Tuesday, August 30, 2016

It's Getting Kinda Musty in Here!

"It's getting kinda musty in here." I spun in my chair and wrinkled my nose as Chuck stepped into our home office.

He looked around, sniffed. "I don't smell anything."

I rolled my eyes, swiveled back to the computer screen. "Well, I do," I muttered.

Good grief, he was typically the olfactory member of the Rife marriage. He could smell the kitchen garbage as soon as he put the key in the front door. Guess I suffered from--what's that television commercial call it? . . . Nose blindness?

Oh well, no matter. For whatever reason, I was the chosen one to detect the must, likely an odor wafting from the recently stirred up storage area in the utility room.

In the days that followed the encounter with the musty smell, a thought occurred, a Holy Spirit spark, if you will . . .

"Guard against the musties, Eileen. Must have this. Must have that. Must do this. Must do that." God spoke softly, yet firmly to my heart. "The musties will rob you of what's really important. A musty attitude will easily overwhelm your heart relationship with Me, snuffing out joy, contentment, and the quiet, unhurried life I call you to live."

I could almost hear a previous conversation 2000 years ago with Martha in response to her must-have-everything-just-right personality. "Martha, Martha," the Lord answered, "you are worried and upset about many things, but only one thing is needed. Mary has chosen what is better, and it will not be taken away from her" (Luke 10:41-42).

In her great effort to serve Jesus, she missed the opportunity to simply enjoy Jesus. In time spent with Him, she would learn what we all need to learn . . .

Come to me, all you who are weary and burdened, and I will give you rest. Take my yoke upon you and learn from me, for I am gentle and humble in heart, and you will find rest for your souls. For my yoke is easy and my burden is light (Matthew 11:28-30).

Jesus noted one must: A personal relationship with Him.

If I enter into and grow that relationship, the rest will fall into place. He will show me what I am to be about for His Kingdom. His law of love will fill me and compel me to love others as He has so graciously and generously loved me (Galatians 6:2).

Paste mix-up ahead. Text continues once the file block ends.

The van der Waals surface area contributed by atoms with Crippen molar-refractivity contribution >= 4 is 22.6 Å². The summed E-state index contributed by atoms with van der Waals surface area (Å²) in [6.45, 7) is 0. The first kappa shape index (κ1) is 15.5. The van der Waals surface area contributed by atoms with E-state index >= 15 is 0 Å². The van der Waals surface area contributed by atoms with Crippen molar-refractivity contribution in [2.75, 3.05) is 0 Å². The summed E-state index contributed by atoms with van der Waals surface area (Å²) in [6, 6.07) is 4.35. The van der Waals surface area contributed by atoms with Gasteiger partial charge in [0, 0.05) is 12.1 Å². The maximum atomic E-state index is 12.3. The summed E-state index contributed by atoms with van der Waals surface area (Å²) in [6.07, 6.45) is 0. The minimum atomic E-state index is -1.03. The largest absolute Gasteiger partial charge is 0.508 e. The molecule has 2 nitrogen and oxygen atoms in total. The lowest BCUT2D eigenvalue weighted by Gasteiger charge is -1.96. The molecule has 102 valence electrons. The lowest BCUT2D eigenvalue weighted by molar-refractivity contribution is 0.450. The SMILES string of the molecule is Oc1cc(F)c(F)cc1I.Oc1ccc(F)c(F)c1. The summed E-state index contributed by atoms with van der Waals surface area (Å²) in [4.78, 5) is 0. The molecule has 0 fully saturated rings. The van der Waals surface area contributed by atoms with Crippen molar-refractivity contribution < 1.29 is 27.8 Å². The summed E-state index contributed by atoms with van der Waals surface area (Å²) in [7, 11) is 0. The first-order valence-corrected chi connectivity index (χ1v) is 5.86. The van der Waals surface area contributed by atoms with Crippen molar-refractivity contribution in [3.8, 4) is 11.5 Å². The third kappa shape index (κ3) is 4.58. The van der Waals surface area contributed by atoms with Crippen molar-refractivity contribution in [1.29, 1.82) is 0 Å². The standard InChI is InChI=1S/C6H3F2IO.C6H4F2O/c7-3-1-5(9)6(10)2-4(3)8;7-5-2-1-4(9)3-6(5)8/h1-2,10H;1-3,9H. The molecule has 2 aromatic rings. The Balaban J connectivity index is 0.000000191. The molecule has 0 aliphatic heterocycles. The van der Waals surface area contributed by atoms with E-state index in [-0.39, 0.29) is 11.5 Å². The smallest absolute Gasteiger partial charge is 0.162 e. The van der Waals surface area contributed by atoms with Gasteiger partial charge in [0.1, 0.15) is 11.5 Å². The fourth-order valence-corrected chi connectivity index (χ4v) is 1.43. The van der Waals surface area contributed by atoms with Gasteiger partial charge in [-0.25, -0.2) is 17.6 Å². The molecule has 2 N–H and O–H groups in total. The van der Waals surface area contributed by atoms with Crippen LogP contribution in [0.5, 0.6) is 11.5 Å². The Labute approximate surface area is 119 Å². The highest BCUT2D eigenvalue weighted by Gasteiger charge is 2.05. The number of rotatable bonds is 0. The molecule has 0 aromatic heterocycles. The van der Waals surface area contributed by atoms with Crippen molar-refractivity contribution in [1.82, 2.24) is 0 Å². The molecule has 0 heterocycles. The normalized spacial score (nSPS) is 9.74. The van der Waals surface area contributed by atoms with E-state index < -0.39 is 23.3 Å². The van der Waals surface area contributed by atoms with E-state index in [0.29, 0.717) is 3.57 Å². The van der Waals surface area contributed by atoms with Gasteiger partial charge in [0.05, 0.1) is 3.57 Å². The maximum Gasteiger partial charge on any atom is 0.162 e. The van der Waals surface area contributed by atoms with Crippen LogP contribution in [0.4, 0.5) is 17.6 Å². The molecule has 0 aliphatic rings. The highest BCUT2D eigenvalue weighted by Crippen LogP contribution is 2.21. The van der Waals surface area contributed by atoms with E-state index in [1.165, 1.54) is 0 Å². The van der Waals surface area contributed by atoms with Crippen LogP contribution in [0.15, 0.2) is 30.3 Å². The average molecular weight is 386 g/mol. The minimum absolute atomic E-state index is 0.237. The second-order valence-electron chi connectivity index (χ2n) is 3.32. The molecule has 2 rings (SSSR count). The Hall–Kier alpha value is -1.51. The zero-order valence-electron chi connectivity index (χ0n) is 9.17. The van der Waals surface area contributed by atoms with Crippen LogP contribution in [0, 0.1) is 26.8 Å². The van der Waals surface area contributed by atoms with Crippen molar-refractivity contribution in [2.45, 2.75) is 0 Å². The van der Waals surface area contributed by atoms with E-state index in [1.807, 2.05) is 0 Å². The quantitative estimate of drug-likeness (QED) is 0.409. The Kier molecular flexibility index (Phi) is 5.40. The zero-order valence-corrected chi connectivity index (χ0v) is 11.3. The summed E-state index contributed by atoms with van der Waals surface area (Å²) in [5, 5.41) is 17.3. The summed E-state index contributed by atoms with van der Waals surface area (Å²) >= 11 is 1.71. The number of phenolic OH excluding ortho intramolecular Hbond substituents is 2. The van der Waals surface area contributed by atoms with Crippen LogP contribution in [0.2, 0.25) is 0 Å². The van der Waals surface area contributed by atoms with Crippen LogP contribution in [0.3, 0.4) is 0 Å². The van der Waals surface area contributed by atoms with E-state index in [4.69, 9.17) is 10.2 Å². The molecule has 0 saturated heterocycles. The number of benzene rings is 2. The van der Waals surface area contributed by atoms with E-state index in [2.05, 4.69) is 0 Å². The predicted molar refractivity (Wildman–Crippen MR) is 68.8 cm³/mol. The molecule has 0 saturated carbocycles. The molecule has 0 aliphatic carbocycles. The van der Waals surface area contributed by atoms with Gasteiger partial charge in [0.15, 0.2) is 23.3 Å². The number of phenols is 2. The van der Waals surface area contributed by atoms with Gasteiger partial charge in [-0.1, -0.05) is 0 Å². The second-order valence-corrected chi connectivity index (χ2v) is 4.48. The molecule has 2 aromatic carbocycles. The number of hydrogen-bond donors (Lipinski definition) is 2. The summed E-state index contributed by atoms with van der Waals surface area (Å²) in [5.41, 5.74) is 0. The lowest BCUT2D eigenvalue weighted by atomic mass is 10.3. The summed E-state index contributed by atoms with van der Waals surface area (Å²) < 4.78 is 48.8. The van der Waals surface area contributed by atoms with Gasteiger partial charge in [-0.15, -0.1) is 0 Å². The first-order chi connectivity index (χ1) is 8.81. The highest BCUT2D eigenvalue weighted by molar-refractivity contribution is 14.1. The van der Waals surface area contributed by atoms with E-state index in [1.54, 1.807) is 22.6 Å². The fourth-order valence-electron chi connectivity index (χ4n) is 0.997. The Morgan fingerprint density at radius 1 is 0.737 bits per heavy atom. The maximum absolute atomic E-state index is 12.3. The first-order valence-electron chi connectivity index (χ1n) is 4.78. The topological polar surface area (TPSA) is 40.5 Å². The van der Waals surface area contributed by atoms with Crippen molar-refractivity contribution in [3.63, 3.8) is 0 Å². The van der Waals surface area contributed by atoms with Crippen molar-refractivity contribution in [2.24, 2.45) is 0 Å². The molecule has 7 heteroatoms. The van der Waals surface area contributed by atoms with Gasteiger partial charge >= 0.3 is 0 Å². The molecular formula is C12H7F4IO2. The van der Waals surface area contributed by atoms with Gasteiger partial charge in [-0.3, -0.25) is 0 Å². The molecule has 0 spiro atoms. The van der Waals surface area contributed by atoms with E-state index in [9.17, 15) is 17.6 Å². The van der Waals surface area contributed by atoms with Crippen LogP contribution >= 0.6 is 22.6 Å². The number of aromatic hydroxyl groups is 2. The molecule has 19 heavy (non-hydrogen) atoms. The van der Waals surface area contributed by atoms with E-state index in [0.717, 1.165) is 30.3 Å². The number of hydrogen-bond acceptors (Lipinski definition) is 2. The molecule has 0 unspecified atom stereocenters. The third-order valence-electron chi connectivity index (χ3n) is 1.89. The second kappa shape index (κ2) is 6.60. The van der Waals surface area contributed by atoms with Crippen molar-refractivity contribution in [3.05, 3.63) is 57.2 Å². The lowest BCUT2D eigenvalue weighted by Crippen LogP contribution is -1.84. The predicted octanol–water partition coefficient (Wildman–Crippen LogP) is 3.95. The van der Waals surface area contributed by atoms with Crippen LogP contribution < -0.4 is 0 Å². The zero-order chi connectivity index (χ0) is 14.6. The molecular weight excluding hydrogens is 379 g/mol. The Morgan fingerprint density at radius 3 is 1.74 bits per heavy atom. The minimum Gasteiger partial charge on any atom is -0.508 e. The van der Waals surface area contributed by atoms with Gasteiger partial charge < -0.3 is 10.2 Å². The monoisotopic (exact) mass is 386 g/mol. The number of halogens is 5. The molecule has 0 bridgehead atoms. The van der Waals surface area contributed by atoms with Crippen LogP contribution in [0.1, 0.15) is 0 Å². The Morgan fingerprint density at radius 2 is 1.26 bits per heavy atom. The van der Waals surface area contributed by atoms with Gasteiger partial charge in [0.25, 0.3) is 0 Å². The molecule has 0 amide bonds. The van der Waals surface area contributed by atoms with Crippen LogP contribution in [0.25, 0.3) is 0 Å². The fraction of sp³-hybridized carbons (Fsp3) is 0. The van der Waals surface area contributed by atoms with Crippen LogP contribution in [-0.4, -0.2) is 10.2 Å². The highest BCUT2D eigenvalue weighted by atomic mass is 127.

If your soul is consumed by the musties today, Jesus invites you to come, take, learn, and find rest in Him, your true soul satisfaction.


Helpful Resources 

Soul Keeping: Caring for the Most Important Part of You by John Ortberg
Available in book or DVD here.
Sacred Pathways by Gary Thomas
Available here.


Eileen Rife speaks to women's groups, encouraging them to discover who they are in Christ and what part they play in His amazing story! Visit her Amazon Author Page. Visit her website. 

Tuesday, August 23, 2016

What Doesn't Kill You ... Still Hurts

by Carole Towriss
   The week before last my daughter made the varsity volleyball team. She’s the only sophomore on the team. The same week, two of her best friends didn’t make the cut for their JV soccer and dive teams. They had worked just as hard as she had, all summer long.
    Like almost everyone else, we’ve been watching the Olympics the last couple weeks. I would venture to say that every Olympic athlete has put their life on hold for the last four (or eight or twelve) years, sacrificing more than I could possibly imagine. They strained relationships as well as muscles, gave up movies and ice cream, and sometimes put years of education on hold. Every one of them. And yet in each duel, race, match, or game, only one individual or team took home that elusive gold medal.
    Disappointment. It hurts, especially when we don’t deserve it. Some of those athletes were injured out of the block, their only chance vanished like smoke into before they even began. Others lost a medal when someone else won it in a way some would consider cheap. Still others fought valiantly, only to lose at the last second after hours of competition.
    But it always hurts, whether in sports or life. It’s how we handle that frustration that defines our character. One of my daughter’s friends decided to be the team manager when she didn’t make the team. The coaches so admired her attitude and tenacity they still wanted her around, even if she wasn’t going to be a player on the team.